Space transport is the use of spacecraft to transport people or cargo through outer space. In human spaceflight, the people transported are the crew who operate the spacecraft, and occasionally passengers. Some cargo carrying spacecraft, like the Progress, have no crew or passengers during their flight and operate either by telerobotic control or are fully autonomous.
Currently, spacecraft most commonly use rocket technology for propulsion. Rocket engines expel propellant to provide forward thrust. Different ranges and types of rockets and other spacecraft have been used (or proposed) for different environments and goals, including:
There are also several non-standard propulsion systems in the works which do not directly rely on rocket propulsion, including solar sails, magnetic sails, plasma-bubble magnetic systems, and using gravitational slingshot effects. For launching from the Earth's surface launch loop's or a more technologically difficult concept is the space elevator.
There are other forms of transportation to orbit beyond rockets that leverage new technologies like carbon nanotubes that will create new mass transit capabilities to orbit. These new materials will allow us to create cables, a tether, that stretch from the surface of the Earth all the way to orbit. These cables will allow us to create space elevator mass transit systems that can augment and/or replace today's conventional methods to gain orbit. Most 'concept' depictions of these show a counterweight at the orbit end of the cable. Practicality demands that the 'counterweight' will most likely be an orbiting station of some sort, something Bigelow Aerospace or a company like the hotel chain Budget Suites of America will be keenly interested in solving.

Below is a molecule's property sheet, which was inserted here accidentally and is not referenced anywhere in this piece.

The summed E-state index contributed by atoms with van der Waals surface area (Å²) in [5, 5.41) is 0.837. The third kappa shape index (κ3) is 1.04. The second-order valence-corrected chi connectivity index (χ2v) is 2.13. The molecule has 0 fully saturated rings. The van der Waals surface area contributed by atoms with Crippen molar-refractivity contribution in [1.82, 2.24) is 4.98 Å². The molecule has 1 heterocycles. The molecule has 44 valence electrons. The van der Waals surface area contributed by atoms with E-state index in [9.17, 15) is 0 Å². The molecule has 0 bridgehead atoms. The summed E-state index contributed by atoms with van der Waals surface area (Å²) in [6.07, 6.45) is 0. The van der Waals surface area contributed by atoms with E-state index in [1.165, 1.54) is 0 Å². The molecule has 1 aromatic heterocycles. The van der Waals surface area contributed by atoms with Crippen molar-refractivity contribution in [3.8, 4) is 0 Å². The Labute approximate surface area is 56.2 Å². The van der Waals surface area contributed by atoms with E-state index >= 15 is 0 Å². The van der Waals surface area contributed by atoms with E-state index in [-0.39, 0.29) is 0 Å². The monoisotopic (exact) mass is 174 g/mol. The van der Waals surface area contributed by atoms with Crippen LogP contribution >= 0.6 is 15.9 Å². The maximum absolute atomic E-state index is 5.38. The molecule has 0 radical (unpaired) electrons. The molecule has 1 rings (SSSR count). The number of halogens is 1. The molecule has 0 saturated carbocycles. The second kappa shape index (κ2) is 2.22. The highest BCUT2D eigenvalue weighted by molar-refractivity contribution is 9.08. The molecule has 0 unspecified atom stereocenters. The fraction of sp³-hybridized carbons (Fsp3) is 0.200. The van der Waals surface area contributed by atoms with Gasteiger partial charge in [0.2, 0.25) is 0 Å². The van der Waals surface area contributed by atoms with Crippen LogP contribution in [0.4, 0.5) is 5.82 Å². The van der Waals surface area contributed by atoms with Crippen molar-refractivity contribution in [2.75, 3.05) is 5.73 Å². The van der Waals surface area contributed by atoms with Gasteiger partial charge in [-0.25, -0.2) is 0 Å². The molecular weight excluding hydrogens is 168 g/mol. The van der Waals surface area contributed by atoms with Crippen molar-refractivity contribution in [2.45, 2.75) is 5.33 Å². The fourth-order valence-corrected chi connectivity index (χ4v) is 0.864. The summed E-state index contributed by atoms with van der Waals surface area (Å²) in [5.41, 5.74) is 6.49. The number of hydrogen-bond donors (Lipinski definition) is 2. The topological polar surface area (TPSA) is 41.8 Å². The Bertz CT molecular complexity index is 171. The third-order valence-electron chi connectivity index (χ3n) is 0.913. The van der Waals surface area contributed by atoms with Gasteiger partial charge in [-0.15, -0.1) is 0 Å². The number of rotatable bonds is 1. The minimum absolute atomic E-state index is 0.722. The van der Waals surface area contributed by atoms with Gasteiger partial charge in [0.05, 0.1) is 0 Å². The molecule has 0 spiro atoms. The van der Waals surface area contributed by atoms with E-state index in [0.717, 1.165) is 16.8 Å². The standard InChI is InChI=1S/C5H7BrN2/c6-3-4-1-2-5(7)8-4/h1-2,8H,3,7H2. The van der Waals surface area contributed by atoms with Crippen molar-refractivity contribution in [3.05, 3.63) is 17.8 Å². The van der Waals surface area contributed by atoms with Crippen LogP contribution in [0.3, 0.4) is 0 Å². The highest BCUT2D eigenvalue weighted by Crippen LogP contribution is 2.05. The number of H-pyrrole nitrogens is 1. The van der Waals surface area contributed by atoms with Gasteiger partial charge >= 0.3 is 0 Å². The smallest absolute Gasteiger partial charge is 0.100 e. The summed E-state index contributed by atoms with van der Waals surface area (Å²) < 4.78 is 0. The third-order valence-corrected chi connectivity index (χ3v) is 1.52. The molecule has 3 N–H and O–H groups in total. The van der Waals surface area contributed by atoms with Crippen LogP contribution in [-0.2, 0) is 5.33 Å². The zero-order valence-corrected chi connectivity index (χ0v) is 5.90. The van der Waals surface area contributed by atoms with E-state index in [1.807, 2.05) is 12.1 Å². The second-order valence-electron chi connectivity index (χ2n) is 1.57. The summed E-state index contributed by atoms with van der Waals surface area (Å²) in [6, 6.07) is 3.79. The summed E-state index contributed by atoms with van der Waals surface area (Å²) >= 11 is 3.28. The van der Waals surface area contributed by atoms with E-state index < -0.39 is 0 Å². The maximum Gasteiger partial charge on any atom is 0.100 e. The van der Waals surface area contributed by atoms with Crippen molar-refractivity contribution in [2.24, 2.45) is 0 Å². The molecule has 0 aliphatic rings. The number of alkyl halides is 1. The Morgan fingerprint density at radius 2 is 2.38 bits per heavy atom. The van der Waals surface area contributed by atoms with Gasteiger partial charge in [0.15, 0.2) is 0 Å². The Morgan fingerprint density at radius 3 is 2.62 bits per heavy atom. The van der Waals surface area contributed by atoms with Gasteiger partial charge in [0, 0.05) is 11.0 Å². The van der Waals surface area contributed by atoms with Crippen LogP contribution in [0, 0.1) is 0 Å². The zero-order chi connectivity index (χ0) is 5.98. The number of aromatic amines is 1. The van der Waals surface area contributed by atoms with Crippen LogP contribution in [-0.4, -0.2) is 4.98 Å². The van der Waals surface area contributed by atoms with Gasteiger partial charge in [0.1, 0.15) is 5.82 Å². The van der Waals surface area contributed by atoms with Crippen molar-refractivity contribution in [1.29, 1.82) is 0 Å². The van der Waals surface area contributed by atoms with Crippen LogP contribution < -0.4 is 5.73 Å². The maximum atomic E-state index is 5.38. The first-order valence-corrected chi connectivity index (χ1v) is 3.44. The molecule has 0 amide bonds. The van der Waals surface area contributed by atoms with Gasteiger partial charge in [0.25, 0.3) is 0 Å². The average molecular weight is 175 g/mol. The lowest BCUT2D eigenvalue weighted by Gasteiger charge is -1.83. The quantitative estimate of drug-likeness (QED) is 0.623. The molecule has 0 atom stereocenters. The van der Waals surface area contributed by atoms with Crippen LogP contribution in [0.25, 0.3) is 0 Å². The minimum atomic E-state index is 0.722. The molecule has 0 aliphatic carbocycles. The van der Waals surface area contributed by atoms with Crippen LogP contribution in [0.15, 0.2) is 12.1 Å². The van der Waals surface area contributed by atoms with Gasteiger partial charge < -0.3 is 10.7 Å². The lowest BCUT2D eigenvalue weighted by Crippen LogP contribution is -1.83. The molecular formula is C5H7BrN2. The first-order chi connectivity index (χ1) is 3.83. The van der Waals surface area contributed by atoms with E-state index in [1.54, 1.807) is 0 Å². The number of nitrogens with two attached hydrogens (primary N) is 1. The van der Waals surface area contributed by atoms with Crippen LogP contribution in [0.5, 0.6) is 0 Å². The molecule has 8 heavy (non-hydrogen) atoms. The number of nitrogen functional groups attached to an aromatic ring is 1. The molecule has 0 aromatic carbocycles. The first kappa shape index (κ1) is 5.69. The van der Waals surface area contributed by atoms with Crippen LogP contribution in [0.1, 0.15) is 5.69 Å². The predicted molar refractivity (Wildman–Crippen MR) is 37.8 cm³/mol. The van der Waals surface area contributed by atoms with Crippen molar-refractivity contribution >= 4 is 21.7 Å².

Published in July 2009.
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